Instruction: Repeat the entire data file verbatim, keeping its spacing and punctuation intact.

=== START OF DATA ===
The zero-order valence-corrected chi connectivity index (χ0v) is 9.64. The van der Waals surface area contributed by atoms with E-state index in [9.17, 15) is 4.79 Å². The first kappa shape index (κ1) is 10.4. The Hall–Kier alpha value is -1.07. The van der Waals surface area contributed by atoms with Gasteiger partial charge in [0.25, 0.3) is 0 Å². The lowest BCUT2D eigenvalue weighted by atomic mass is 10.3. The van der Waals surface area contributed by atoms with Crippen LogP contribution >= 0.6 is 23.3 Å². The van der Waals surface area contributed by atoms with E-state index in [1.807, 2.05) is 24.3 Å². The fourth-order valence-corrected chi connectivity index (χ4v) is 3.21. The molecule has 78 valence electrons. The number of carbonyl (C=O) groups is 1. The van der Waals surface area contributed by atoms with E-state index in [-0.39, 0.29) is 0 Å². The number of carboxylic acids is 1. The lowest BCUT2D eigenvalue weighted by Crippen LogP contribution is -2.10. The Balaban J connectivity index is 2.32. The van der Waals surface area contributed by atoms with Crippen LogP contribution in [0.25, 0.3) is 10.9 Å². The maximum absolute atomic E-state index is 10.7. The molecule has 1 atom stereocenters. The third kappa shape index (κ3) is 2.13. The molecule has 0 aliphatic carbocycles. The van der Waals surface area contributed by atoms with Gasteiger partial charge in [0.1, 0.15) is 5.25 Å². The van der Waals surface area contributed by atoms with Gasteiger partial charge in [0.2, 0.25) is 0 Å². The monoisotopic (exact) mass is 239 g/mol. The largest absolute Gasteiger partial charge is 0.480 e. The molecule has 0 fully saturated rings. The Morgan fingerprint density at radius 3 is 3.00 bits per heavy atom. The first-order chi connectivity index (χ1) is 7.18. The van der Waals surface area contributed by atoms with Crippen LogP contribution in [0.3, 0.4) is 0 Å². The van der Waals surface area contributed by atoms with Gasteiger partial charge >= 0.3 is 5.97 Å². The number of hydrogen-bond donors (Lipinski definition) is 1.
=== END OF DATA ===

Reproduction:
The zero-order valence-corrected chi connectivity index (χ0v) is 9.64. The van der Waals surface area contributed by atoms with E-state index in [9.17, 15) is 4.79 Å². The first kappa shape index (κ1) is 10.4. The Hall–Kier alpha value is -1.07. The van der Waals surface area contributed by atoms with Gasteiger partial charge in [0.25, 0.3) is 0 Å². The lowest BCUT2D eigenvalue weighted by atomic mass is 10.3. The van der Waals surface area contributed by atoms with Crippen LogP contribution >= 0.6 is 23.3 Å². The van der Waals surface area contributed by atoms with E-state index in [1.807, 2.05) is 24.3 Å². The fourth-order valence-corrected chi connectivity index (χ4v) is 3.21. The molecule has 78 valence electrons. The number of carbonyl (C=O) groups is 1. The van der Waals surface area contributed by atoms with E-state index in [-0.39, 0.29) is 0 Å². The number of carboxylic acids is 1. The lowest BCUT2D eigenvalue weighted by Crippen LogP contribution is -2.10. The Balaban J connectivity index is 2.32. The van der Waals surface area contributed by atoms with Crippen LogP contribution in [0.25, 0.3) is 10.9 Å². The maximum absolute atomic E-state index is 10.7. The molecule has 1 atom stereocenters. The third kappa shape index (κ3) is 2.13. The molecule has 0 aliphatic carbocycles. The van der Waals surface area contributed by atoms with Gasteiger partial charge in [0.1, 0.15) is 5.25 Å². The van der Waals surface area contributed by atoms with Gasteiger partial charge in [0.2, 0.25) is 0 Å². The monoisotopic (exact) mass is 239 g/mol. The largest absolute Gasteiger partial charge is 0.480 e. The molecule has 0 fully saturated rings. The Morgan fingerprint density at radius 3 is 3.00 bits per heavy atom. The first-order chi connectivity index (χ1) is 7.18. The van der Waals surface area contributed by atoms with Crippen LogP contribution in [0.3, 0.4) is 0 Å². The van der Waals surface area contributed by atoms with Gasteiger partial charge >= 0.3 is 5.97 Å². The number of hydrogen-bond donors (Lipinski definition) is 1.